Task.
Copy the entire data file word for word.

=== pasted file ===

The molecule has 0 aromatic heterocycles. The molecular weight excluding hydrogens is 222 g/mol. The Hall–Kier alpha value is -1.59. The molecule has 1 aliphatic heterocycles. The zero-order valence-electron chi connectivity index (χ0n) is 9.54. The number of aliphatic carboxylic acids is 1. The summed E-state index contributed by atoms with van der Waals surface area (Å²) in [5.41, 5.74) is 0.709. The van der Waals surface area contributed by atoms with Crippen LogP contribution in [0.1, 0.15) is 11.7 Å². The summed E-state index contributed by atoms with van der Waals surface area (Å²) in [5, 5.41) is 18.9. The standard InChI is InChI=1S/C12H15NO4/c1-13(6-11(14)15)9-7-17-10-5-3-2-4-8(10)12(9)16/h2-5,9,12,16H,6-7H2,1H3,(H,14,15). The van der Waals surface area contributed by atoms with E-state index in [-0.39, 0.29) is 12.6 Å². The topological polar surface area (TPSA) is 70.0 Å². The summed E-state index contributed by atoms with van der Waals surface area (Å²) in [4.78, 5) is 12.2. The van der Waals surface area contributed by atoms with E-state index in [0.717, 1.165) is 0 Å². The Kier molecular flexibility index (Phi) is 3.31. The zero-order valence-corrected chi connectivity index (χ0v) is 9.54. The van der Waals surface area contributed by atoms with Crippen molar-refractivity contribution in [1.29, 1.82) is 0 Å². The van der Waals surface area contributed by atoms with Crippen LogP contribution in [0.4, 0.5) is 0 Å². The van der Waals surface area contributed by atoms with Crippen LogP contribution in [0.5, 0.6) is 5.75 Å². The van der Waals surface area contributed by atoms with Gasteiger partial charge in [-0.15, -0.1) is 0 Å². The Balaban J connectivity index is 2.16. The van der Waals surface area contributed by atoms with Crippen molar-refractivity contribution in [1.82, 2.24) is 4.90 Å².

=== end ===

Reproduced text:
The molecule has 0 aromatic heterocycles. The molecular weight excluding hydrogens is 222 g/mol. The Hall–Kier alpha value is -1.59. The molecule has 1 aliphatic heterocycles. The zero-order valence-electron chi connectivity index (χ0n) is 9.54. The number of aliphatic carboxylic acids is 1. The summed E-state index contributed by atoms with van der Waals surface area (Å²) in [5.41, 5.74) is 0.709. The van der Waals surface area contributed by atoms with Crippen LogP contribution in [0.1, 0.15) is 11.7 Å². The summed E-state index contributed by atoms with van der Waals surface area (Å²) in [5, 5.41) is 18.9. The standard InChI is InChI=1S/C12H15NO4/c1-13(6-11(14)15)9-7-17-10-5-3-2-4-8(10)12(9)16/h2-5,9,12,16H,6-7H2,1H3,(H,14,15). The van der Waals surface area contributed by atoms with E-state index in [-0.39, 0.29) is 12.6 Å². The topological polar surface area (TPSA) is 70.0 Å². The summed E-state index contributed by atoms with van der Waals surface area (Å²) in [4.78, 5) is 12.2. The van der Waals surface area contributed by atoms with E-state index in [0.717, 1.165) is 0 Å². The Kier molecular flexibility index (Phi) is 3.31. The zero-order valence-corrected chi connectivity index (χ0v) is 9.54. The van der Waals surface area contributed by atoms with Crippen molar-refractivity contribution in [1.29, 1.82) is 0 Å². The van der Waals surface area contributed by atoms with Crippen LogP contribution in [0.4, 0.5) is 0 Å². The van der Waals surface area contributed by atoms with Crippen LogP contribution in [0.5, 0.6) is 5.75 Å². The van der Waals surface area contributed by atoms with Gasteiger partial charge in [-0.15, -0.1) is 0 Å². The Balaban J connectivity index is 2.16. The van der Waals surface area contributed by atoms with Crippen molar-refractivity contribution in [1.82, 2.24) is 4.90 Å².